Monday, 2 December 2013

Day 187: "Swamped with details"

You should thank your blessings that you chose to stay away from the Montreal Tobacco trials today. It would be a very rare individual who would find being in the court a good use of time.

The witness today was the 75 year old Charles Francis Marks (aka Frank Marks), the former director of Agriculture Canada's tobacco research centre at Delhi, Ontario. But it was not the fault of Mr. Marks that the day was excruciating.

To the contrary. Rather than dragging things out, Mr. Marks did what he could to move things along. He kept his answers to a minimum, usually giving no more than a simple "yes" to the questions put to him by Imperial Tobacco's counsel, Valerie Dyer. On rare occasion, he rejected her suggestions. Almost never did he give an answer that took more than 2 sentences.

The reason for the pained expression on the plaintiffs' and judges' face today was not the witness. It was the water-drop torture of Imperial Tobacco's strategy in this new phase as the focus moves to the federal government.

The federal government again on the stand

C. Frank Marks
Mr. Marks is the first of the Agriculture Canada witnesses who will be appearing over the following month. His role, it would appear today, is to lay the foundation for their testimony, and also for the silent testimony of other public servants who, by virtue of death or disability, will not testify in person.

It's a foundation that was laid out years ago by Imperial Tobacco and the other companies in the "actions in warranty" they filed against the federal government. These claims contained a detailed chronology of government actions written to suggest that the federal government was the agency in the drivers' seat in the management of tobacco sales and therefore should be the one on the hook for any damages awarded in this case. 

This claim was thrown out by the Quebec Court of appeal just over a year ago (as similar claims had been in other provinces), but that hasn't seemed to diminish the company's fondness for the argument - nor from presenting it as their second line of defence (behind "everyone knew"). The court ruling has, however, has seemingly convinced the federal government to stay away from the case. There was not even a representative of the federal government in court today to observe the proceedings!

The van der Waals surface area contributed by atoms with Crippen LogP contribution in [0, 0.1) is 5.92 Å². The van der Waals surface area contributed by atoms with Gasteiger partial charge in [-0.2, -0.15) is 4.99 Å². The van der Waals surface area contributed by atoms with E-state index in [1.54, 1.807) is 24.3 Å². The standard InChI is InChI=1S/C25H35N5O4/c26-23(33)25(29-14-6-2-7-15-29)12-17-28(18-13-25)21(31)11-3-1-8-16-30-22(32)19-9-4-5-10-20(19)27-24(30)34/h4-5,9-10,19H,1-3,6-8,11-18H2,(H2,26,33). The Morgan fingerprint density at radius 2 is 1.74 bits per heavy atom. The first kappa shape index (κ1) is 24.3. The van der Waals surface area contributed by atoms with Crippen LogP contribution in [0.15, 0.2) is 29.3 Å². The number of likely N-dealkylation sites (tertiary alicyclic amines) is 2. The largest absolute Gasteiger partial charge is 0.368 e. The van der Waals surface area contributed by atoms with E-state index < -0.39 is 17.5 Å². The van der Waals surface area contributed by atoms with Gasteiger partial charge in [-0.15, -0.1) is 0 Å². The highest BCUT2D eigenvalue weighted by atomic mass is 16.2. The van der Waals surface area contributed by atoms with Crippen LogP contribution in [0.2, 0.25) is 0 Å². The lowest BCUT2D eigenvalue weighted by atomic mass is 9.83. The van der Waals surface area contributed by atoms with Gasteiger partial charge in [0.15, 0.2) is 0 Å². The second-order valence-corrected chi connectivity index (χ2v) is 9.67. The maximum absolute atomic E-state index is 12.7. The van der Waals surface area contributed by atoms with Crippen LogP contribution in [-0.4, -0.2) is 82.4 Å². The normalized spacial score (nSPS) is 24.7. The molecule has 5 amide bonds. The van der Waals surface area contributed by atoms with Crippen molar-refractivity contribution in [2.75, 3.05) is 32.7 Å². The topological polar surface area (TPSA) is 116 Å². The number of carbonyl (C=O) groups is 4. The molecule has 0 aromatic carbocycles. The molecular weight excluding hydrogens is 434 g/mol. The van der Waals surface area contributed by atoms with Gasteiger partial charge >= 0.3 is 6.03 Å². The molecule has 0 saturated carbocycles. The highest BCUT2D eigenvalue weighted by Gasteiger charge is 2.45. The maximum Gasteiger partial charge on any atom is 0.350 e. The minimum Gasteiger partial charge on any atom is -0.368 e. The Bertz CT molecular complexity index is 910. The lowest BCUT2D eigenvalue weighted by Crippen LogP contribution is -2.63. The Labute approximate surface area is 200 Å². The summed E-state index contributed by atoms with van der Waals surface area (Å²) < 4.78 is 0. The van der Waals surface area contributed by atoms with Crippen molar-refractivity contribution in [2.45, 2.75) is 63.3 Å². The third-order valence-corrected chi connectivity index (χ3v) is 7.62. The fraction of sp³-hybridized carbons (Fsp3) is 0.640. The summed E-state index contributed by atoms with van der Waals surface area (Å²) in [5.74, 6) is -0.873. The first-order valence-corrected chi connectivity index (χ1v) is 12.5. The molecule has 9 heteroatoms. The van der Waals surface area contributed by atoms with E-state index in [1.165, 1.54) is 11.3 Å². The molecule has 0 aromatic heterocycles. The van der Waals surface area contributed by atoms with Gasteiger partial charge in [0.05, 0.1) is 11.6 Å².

In addition to his exposure to the federal role in the actions in warranty issue, Justice Riordan has already been exposed to lengthy testimony about federal actions on tobacco. Notably, Robert John Perrins, an Acadia University historian hired as an expert witness by the companies provided an exhaustive 750 page review that contained no fewer than 1,600 documentary references. (Exhibits 40346, 40347 and 40348). 

It would appear that even these exhaustive reports were not enough. Today Ms. Dyer began an even more microscopic look at the federal "less hazardous cigarette program" that started in the early 1970s and was effectively jettisoned by the end of the decade.

Your tax dollars at work

Today was particularly hard to keep up with the flow of documents. The plaintiff's database is temporarily not working, and the screens which are placed overhead the public galleries went blank.
Nonetheless, there were a few documents that are available that catch the core of the events that were discussed today.

Exhibit 40346.246 describes, among other things, the initiation of a "smoking and health" research collaboration with Health Canada, the establishment of facilities to conduct it, and support from the tobacco industry in the manufacture of experimental products.